Caleb, Elise, Aubrey, and Derrick—young adults with troubled pasts—find themselves drawn together by mystical dreams and encounters. With Caleb’s health deteriorating from his visions, the four struggle to find out why they have been brought together, how to control newfound powers, and how to save Caleb before his nightmares kill him. This is the promising premise of Gregory Morrison’s debut novel, Elipsions.
The story starts off with intensity as Caleb grieves over his mother’s death from brain cancer and begins to have dreams from which he always awakens just before meeting his demise. Unable to discuss things with his father, who is wallowing in his own grief, Caleb turns to his dear uncle Seth for help. He convinces his uncle that his dreams are real and that he must connect with Elise, who is on the run from an abusive stepfather who wants to institutionalize her. In Caleb’s peaceful dreams, he meets Aubrey, and he quickly falls in love with this person who can heal his wounds. Derrick is the last of the main characters to be introduced. He has been taught to trust no one outside of his classmates at a black supremacist high school, but he comes to think differently when he finds out he is slated to support his African-American teacher in a plot to destroy Caucasians.
Caleb is the most well-developed character of the four: readers mourn the loss of his mom and admire the bond between him and his supportive uncle. Morrison excels in describing the torments inflicted upon the young man in his nightmares. The author makes the audience care so much about the teen and his family that it comes as a shock when Caleb must venture out on his own.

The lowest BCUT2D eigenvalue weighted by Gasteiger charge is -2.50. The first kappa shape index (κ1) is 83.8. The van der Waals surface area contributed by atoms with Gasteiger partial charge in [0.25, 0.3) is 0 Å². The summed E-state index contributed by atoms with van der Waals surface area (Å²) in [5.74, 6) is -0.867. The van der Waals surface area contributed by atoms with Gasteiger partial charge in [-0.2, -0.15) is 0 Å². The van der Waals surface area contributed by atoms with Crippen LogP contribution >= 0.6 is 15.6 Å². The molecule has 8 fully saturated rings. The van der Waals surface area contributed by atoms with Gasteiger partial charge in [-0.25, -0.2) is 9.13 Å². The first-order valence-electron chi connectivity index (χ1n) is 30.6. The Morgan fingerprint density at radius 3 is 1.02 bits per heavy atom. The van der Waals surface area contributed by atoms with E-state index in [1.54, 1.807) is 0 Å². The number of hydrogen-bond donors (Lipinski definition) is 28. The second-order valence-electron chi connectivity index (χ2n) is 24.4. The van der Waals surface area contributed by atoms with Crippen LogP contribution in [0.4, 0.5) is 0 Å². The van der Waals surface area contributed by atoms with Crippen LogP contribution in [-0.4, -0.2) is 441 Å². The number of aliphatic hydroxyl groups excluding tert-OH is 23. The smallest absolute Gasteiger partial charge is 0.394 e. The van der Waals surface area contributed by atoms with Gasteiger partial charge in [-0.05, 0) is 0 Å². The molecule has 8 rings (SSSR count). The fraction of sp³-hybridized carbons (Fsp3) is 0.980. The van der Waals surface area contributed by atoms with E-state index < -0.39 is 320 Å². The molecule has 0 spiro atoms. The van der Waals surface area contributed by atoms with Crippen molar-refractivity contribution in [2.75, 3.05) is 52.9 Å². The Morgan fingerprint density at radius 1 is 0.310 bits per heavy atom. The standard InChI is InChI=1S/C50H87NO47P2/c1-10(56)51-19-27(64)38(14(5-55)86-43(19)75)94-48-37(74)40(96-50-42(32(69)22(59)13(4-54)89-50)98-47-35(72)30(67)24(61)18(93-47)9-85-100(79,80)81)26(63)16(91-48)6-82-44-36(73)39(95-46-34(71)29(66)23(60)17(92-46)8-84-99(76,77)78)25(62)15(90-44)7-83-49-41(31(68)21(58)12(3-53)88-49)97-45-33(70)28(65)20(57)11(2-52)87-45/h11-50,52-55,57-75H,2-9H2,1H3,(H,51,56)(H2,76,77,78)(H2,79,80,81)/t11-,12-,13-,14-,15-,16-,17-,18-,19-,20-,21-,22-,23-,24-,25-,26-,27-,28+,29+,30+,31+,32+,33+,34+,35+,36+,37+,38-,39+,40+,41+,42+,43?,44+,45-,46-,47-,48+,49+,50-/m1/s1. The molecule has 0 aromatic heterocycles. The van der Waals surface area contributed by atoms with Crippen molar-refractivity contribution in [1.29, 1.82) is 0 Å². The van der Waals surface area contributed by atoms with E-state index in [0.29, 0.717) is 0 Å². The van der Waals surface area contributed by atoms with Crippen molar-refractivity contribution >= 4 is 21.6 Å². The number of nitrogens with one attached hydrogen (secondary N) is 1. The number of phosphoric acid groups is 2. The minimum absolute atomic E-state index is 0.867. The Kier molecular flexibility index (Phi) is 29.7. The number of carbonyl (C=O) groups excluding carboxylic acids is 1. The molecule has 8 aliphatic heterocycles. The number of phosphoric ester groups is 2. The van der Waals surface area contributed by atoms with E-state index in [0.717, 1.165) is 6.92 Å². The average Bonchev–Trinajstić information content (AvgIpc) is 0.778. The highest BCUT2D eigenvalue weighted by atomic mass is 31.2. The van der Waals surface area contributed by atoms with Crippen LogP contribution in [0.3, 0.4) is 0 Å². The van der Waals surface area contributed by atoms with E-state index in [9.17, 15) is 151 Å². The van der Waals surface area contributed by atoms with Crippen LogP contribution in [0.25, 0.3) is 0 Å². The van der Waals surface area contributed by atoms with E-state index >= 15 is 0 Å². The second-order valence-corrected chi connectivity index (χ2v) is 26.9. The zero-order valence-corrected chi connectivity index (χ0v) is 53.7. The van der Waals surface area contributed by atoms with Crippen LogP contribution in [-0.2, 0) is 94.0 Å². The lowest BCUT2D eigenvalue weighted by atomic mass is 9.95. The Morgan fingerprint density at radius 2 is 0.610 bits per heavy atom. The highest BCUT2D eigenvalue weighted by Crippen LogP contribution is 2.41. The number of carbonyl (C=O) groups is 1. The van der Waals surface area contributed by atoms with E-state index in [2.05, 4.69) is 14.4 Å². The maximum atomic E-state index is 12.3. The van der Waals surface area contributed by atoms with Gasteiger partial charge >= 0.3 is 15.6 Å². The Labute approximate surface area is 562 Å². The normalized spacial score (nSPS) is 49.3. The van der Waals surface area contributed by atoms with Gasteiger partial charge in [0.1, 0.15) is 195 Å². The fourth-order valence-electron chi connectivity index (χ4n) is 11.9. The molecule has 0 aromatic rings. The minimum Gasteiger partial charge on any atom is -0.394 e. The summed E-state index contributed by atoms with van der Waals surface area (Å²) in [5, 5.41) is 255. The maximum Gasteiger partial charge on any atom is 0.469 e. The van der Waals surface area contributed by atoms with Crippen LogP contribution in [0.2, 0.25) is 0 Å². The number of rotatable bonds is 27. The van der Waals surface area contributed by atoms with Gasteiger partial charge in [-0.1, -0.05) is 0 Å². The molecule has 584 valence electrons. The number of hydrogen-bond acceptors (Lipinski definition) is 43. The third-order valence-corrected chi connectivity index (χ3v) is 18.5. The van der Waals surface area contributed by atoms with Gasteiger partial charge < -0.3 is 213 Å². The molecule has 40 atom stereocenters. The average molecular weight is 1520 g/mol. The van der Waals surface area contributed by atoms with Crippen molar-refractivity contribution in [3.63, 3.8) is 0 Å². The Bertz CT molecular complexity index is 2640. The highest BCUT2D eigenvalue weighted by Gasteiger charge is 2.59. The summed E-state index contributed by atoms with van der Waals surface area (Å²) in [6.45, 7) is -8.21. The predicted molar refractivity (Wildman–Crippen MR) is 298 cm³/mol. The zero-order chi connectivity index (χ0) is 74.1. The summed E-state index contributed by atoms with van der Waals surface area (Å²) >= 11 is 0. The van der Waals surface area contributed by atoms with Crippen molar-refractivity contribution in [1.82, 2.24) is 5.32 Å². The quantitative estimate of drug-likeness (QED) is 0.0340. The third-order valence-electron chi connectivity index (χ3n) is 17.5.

Morrison puts less and less effort into developing the characters who will become Caleb’s allies. By the time Aubrey joins the group, the whole thing feels rushed. The quartet does not even uncover the evil plot of Derrick’s teacher until more than halfway through the novel. And it is really unfortunate that the teacher’s plan is based on a stereotype—the angry African-American man seeking revenge on Caucasian oppressors.
In addition, key story elements feel truncated: the teens develop their powers in fits and spurts, and explanations are given after the fact instead of being appropriately foreshadowed. For example, Elise, who has been jealous of Caleb and Aubrey for a long time, suddenly realizes that the couple was meant to be together. And the fact that Derrick agrees to assist the group seems out of character. It is surprising to see him join them with such alacrity, given his longstanding training to regard others as enemies.
Finally, the narrative is confusing; it often switches between first person and third person, and the dialog veers from stilted to slang-laced with dizzying speed. Had Morrison spent as much time on the rest of the story as he did in fleshing out Caleb, the narrative would be better paced and make more sense.
The end of the book promises the story will continue. One hopes the sequel will iron out some of these issues and give these characters room to grow at a proper pace.